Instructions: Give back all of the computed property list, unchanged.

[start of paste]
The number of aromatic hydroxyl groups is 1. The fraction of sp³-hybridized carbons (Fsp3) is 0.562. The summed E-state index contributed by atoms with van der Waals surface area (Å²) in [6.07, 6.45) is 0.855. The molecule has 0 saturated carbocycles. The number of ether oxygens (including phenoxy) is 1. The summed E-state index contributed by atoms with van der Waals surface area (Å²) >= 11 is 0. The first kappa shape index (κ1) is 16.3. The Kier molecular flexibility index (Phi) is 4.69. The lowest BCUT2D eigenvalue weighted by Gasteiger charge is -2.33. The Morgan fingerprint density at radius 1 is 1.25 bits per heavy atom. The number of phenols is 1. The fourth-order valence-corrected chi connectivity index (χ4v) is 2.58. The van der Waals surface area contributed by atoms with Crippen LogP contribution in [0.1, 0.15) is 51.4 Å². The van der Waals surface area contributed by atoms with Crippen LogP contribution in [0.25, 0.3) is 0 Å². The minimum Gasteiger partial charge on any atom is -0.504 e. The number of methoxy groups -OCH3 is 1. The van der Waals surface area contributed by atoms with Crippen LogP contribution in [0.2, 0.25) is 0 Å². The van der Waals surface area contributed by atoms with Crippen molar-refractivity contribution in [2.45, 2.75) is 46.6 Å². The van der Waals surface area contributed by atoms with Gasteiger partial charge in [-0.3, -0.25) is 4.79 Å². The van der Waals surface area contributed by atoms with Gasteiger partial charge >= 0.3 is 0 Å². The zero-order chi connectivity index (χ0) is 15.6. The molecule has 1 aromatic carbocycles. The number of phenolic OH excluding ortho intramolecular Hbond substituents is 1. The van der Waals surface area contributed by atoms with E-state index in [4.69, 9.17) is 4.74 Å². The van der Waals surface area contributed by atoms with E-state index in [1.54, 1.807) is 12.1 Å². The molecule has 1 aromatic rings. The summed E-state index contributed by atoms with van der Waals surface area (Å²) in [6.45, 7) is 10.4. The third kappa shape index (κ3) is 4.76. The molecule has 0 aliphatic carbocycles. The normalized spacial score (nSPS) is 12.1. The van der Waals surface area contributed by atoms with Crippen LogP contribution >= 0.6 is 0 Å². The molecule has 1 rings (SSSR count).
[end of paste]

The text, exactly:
The number of aromatic hydroxyl groups is 1. The fraction of sp³-hybridized carbons (Fsp3) is 0.562. The summed E-state index contributed by atoms with van der Waals surface area (Å²) in [6.07, 6.45) is 0.855. The molecule has 0 saturated carbocycles. The number of ether oxygens (including phenoxy) is 1. The summed E-state index contributed by atoms with van der Waals surface area (Å²) >= 11 is 0. The first kappa shape index (κ1) is 16.3. The Kier molecular flexibility index (Phi) is 4.69. The lowest BCUT2D eigenvalue weighted by Gasteiger charge is -2.33. The Morgan fingerprint density at radius 1 is 1.25 bits per heavy atom. The number of phenols is 1. The fourth-order valence-corrected chi connectivity index (χ4v) is 2.58. The van der Waals surface area contributed by atoms with Crippen LogP contribution in [0.1, 0.15) is 51.4 Å². The van der Waals surface area contributed by atoms with Crippen LogP contribution in [0.25, 0.3) is 0 Å². The minimum Gasteiger partial charge on any atom is -0.504 e. The number of methoxy groups -OCH3 is 1. The van der Waals surface area contributed by atoms with Crippen LogP contribution in [0.2, 0.25) is 0 Å². The van der Waals surface area contributed by atoms with Crippen molar-refractivity contribution in [2.45, 2.75) is 46.6 Å². The van der Waals surface area contributed by atoms with Gasteiger partial charge in [-0.3, -0.25) is 4.79 Å². The van der Waals surface area contributed by atoms with Gasteiger partial charge >= 0.3 is 0 Å². The zero-order chi connectivity index (χ0) is 15.6. The molecule has 1 aromatic carbocycles. The number of phenolic OH excluding ortho intramolecular Hbond substituents is 1. The van der Waals surface area contributed by atoms with E-state index in [4.69, 9.17) is 4.74 Å². The van der Waals surface area contributed by atoms with E-state index in [1.54, 1.807) is 12.1 Å². The molecule has 1 aromatic rings. The summed E-state index contributed by atoms with van der Waals surface area (Å²) in [6.45, 7) is 10.4. The third kappa shape index (κ3) is 4.76. The molecule has 0 aliphatic carbocycles. The normalized spacial score (nSPS) is 12.1. The van der Waals surface area contributed by atoms with Crippen LogP contribution >= 0.6 is 0 Å². The molecule has 1 rings (SSSR count).